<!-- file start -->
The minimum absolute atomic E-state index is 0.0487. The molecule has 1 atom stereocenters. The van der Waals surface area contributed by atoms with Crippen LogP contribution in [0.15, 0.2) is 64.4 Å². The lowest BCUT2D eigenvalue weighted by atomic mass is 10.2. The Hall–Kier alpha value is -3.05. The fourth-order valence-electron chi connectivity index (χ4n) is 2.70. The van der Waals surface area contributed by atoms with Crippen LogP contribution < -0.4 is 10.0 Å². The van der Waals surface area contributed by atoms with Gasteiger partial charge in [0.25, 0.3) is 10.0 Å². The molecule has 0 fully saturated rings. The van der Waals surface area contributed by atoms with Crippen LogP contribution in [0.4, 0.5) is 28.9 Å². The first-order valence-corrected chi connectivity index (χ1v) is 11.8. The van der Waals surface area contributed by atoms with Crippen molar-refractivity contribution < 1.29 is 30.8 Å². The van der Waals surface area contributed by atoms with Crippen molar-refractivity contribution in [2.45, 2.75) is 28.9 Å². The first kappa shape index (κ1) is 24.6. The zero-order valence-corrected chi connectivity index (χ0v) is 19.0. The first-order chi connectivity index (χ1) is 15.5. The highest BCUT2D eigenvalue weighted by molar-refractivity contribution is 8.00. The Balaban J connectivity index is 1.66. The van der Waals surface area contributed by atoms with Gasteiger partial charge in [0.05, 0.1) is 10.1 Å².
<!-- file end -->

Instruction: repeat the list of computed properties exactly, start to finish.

The minimum absolute atomic E-state index is 0.0487. The molecule has 1 atom stereocenters. The van der Waals surface area contributed by atoms with Crippen LogP contribution in [0.15, 0.2) is 64.4 Å². The lowest BCUT2D eigenvalue weighted by atomic mass is 10.2. The Hall–Kier alpha value is -3.05. The fourth-order valence-electron chi connectivity index (χ4n) is 2.70. The van der Waals surface area contributed by atoms with Crippen LogP contribution < -0.4 is 10.0 Å². The van der Waals surface area contributed by atoms with Gasteiger partial charge in [0.25, 0.3) is 10.0 Å². The molecule has 0 fully saturated rings. The van der Waals surface area contributed by atoms with Crippen LogP contribution in [0.4, 0.5) is 28.9 Å². The first-order valence-corrected chi connectivity index (χ1v) is 11.8. The van der Waals surface area contributed by atoms with Crippen molar-refractivity contribution < 1.29 is 30.8 Å². The van der Waals surface area contributed by atoms with Crippen molar-refractivity contribution in [2.45, 2.75) is 28.9 Å². The first kappa shape index (κ1) is 24.6. The zero-order valence-corrected chi connectivity index (χ0v) is 19.0. The first-order chi connectivity index (χ1) is 15.5. The highest BCUT2D eigenvalue weighted by molar-refractivity contribution is 8.00. The Balaban J connectivity index is 1.66. The van der Waals surface area contributed by atoms with Gasteiger partial charge in [0.05, 0.1) is 10.1 Å².